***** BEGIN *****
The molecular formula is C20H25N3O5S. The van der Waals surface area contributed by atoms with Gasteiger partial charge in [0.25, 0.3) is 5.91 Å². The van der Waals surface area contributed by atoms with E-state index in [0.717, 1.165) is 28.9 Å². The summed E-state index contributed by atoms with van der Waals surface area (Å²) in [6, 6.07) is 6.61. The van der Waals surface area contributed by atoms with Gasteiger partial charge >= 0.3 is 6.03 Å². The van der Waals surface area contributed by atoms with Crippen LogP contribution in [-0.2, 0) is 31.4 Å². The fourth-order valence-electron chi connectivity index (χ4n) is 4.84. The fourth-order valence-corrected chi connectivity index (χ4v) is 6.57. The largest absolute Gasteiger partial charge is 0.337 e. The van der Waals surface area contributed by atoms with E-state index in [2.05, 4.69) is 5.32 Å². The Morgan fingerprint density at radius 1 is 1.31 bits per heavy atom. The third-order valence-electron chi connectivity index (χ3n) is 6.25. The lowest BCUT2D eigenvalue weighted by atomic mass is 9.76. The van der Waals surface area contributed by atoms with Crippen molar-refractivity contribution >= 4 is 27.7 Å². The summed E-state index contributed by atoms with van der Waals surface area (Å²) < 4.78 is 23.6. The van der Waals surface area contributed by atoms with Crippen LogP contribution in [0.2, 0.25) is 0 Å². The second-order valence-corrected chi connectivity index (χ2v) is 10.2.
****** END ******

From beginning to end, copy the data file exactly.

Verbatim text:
The molecular formula is C20H25N3O5S. The van der Waals surface area contributed by atoms with Gasteiger partial charge in [0.25, 0.3) is 5.91 Å². The van der Waals surface area contributed by atoms with E-state index in [0.717, 1.165) is 28.9 Å². The summed E-state index contributed by atoms with van der Waals surface area (Å²) in [6, 6.07) is 6.61. The van der Waals surface area contributed by atoms with Gasteiger partial charge >= 0.3 is 6.03 Å². The van der Waals surface area contributed by atoms with Crippen LogP contribution in [-0.2, 0) is 31.4 Å². The fourth-order valence-electron chi connectivity index (χ4n) is 4.84. The fourth-order valence-corrected chi connectivity index (χ4v) is 6.57. The largest absolute Gasteiger partial charge is 0.337 e. The van der Waals surface area contributed by atoms with E-state index in [2.05, 4.69) is 5.32 Å². The Morgan fingerprint density at radius 1 is 1.31 bits per heavy atom. The third-order valence-electron chi connectivity index (χ3n) is 6.25. The lowest BCUT2D eigenvalue weighted by atomic mass is 9.76. The van der Waals surface area contributed by atoms with Crippen molar-refractivity contribution >= 4 is 27.7 Å². The summed E-state index contributed by atoms with van der Waals surface area (Å²) < 4.78 is 23.6. The van der Waals surface area contributed by atoms with Crippen LogP contribution in [0.2, 0.25) is 0 Å². The second-order valence-corrected chi connectivity index (χ2v) is 10.2.